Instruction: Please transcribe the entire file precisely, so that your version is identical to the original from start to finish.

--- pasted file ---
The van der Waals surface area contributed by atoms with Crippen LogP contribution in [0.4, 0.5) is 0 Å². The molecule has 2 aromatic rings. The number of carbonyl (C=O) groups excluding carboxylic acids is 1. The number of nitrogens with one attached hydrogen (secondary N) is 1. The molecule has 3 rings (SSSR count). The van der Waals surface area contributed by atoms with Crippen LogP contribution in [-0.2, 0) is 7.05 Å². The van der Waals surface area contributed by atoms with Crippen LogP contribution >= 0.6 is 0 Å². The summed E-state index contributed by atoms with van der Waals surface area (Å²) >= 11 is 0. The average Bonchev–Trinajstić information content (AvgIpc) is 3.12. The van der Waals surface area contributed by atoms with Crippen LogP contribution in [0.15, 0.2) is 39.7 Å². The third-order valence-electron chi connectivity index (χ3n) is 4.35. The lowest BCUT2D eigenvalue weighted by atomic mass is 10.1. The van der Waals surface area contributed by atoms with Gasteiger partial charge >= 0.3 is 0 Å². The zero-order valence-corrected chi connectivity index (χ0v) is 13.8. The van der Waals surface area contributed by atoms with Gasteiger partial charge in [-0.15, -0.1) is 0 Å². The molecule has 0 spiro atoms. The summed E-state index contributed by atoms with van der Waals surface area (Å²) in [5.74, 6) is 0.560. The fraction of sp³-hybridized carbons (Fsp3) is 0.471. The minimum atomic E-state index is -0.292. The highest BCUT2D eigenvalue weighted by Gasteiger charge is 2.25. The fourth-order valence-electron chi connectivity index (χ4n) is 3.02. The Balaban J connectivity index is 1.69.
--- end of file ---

The van der Waals surface area contributed by atoms with Crippen LogP contribution in [0.4, 0.5) is 0 Å². The molecule has 2 aromatic rings. The number of carbonyl (C=O) groups excluding carboxylic acids is 1. The number of nitrogens with one attached hydrogen (secondary N) is 1. The molecule has 3 rings (SSSR count). The van der Waals surface area contributed by atoms with Crippen LogP contribution in [-0.2, 0) is 7.05 Å². The van der Waals surface area contributed by atoms with Crippen LogP contribution >= 0.6 is 0 Å². The summed E-state index contributed by atoms with van der Waals surface area (Å²) >= 11 is 0. The average Bonchev–Trinajstić information content (AvgIpc) is 3.12. The van der Waals surface area contributed by atoms with Crippen LogP contribution in [0.15, 0.2) is 39.7 Å². The third-order valence-electron chi connectivity index (χ3n) is 4.35. The lowest BCUT2D eigenvalue weighted by atomic mass is 10.1. The van der Waals surface area contributed by atoms with Gasteiger partial charge >= 0.3 is 0 Å². The zero-order valence-corrected chi connectivity index (χ0v) is 13.8. The van der Waals surface area contributed by atoms with Gasteiger partial charge in [-0.15, -0.1) is 0 Å². The molecule has 0 spiro atoms. The summed E-state index contributed by atoms with van der Waals surface area (Å²) in [5.74, 6) is 0.560. The fraction of sp³-hybridized carbons (Fsp3) is 0.471. The minimum atomic E-state index is -0.292. The highest BCUT2D eigenvalue weighted by Gasteiger charge is 2.25. The fourth-order valence-electron chi connectivity index (χ4n) is 3.02. The Balaban J connectivity index is 1.69.